Although vacationers may expect to soak up the sun and experience an oasis from any of their troubles, cruise ship passengers may face many of the hazards that people on land face such as vehicle wrecks, being assaulted, robbed or raped. There may also be additional external dangers such as pirates.
Though boat wrecks are less likely to occur than automobile accidents, widely-reported cruise ship disasters have made some people wary. A fire that broke out in the Triumph’s engine room disabled the vessel’s propulsion system, leaving more than 4,000 passengers stranded in the middle of the Gulf of Mexico for about five days until the immobile ship was towed to a port in Mobile, Alabama.
Lawsuits have already been filed against the cruise line for a breach of maritime contract and negligence, negligent misrepresentation and fraud and a lawsuit relating directly to physical injury from severe dehydration and bruising from long food lines.
While widely-reported cruise ship disasters may create some extra caution, they aren’t likely to stop the floating party. Many cruises leave through various ports throughout Florida and it is important for vacation-goers to know that there are avenues for recovery if they are injured while vacationing abroad.
Cruise disasters may leave you wondering what you can do to protect your rights on a cruise. To do so, it is important to pay close attention to your ticket and also be mindful of the applicable statute of limitations. While many passengers may only be looking at their tickets as a means to entry, they are also a legally binding “contract of carriage.” The tickets contain certain pre-conditions to file a suit, stipulations on where the suit may be filed, and usually a short period to provide notice of the injury to the cruise line. For example, some cruise lines may require that the injured party give notice six months before actually filing, and although the typical statute of limitations for personal injuries in Florida is four years, all lawsuits brought against a cruise line in Miami under Florida law, must be brought within one year.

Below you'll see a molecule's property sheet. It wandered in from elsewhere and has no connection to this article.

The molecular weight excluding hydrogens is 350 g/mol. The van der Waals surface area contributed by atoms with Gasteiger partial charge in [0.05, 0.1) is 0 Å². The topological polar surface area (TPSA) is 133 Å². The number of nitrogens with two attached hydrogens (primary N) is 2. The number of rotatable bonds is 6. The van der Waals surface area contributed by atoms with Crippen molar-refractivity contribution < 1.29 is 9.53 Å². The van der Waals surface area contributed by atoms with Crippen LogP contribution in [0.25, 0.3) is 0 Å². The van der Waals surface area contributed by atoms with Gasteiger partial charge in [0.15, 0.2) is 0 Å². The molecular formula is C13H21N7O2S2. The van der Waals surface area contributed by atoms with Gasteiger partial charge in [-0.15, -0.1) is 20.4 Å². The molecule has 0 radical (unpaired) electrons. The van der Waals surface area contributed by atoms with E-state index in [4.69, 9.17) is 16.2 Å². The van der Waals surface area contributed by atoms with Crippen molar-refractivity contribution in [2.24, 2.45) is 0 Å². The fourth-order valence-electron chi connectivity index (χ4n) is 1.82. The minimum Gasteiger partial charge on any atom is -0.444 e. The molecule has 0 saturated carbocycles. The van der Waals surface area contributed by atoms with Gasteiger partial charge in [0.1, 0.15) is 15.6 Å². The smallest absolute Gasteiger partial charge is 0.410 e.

Generally, a cruise ship owes its passengers a duty of safe transportation. Cruise passengers are protected from harm by maritime laws, federal regulations and state jurisdiction. A cruise ship departing from the U.S. is deemed a common carrier under the Shipping Act of 1984, 46 U.S.C. §1702(6). Common carriers owe their passengers a heightened duty of care in protecting them from physical harm and ensuring they arrive at their destinations safely. This special duty of care owed to passengers includes protection from crew members’ assaults, rapes and other criminal attacks.
The Jones Act Merchant Marine Act of 1920 – 46 U.S. Code § 30104 also provides medical assistance and living expenses to employees of cruise ships if they suffer personal injury while they are recovering. Additionally, the U.S. Coast Guard requires that each ship meet vessel inspection regulations under the International Convention for the Safety of Life at Sea (SOLAS), which regulates things like crew competency, fire protection, navigation safety, environmental protection and safety management.
Florida Statute § 910.006 may offer state law enforcement special maritime jurisdiction when an offense is committed and the victim is a resident of Florida and the suspect on the ship is also a Florida resident.
If you have an injury due to neglect on a cruise, it is important to work with a law firm that is knowledgeable in maritime laws in order to help you to recover (financial compensation) for damages including medical expenses, lost wages, pain and suffering. To speak with an attorney about your case, please contact us.
• From 2005-2010, cruise lines carried nearly 100 million passengers with a total of 16 deaths related to marine casualties, according to Cruise Lines International Association, Inc., the world’s largest cruise association dedicated to promoting the cruise industry.
• The death toll from the Costa Concordia accident doubled that fatality number in early 2012.
• Reuters reported on Jan. 25, 2012 that “patchy safety date and poor accident reporting standards” including the lack a comprehensive, publicly available database of shipping accidents make it difficult to determine how safe the cruise industry really is.
• However, cruise passengers are more likely to get a stomach bug than getting into a shipwreck.
• In 2011, 14 outbreaks of norovirus, a gastrointestinal illness, were reported on 10 cruise ships affecting hundreds of passengers, according to the Centers for Disease Control and Prevention.
According to July 2012 issue of Travel and Leisure magazine, a few cruise safety tips include:
• Attend all safety briefings
• Study evacuation routes posted on the back of your cabin door
• Bring your own medication and supplies if you have special needs or allergies, and keep an “emergency kit” with prescriptions, cell phone, room key, glasses and copy of your passport.
• Wash your hands thoroughly and often to prevent illnesses on board such as the norovirus.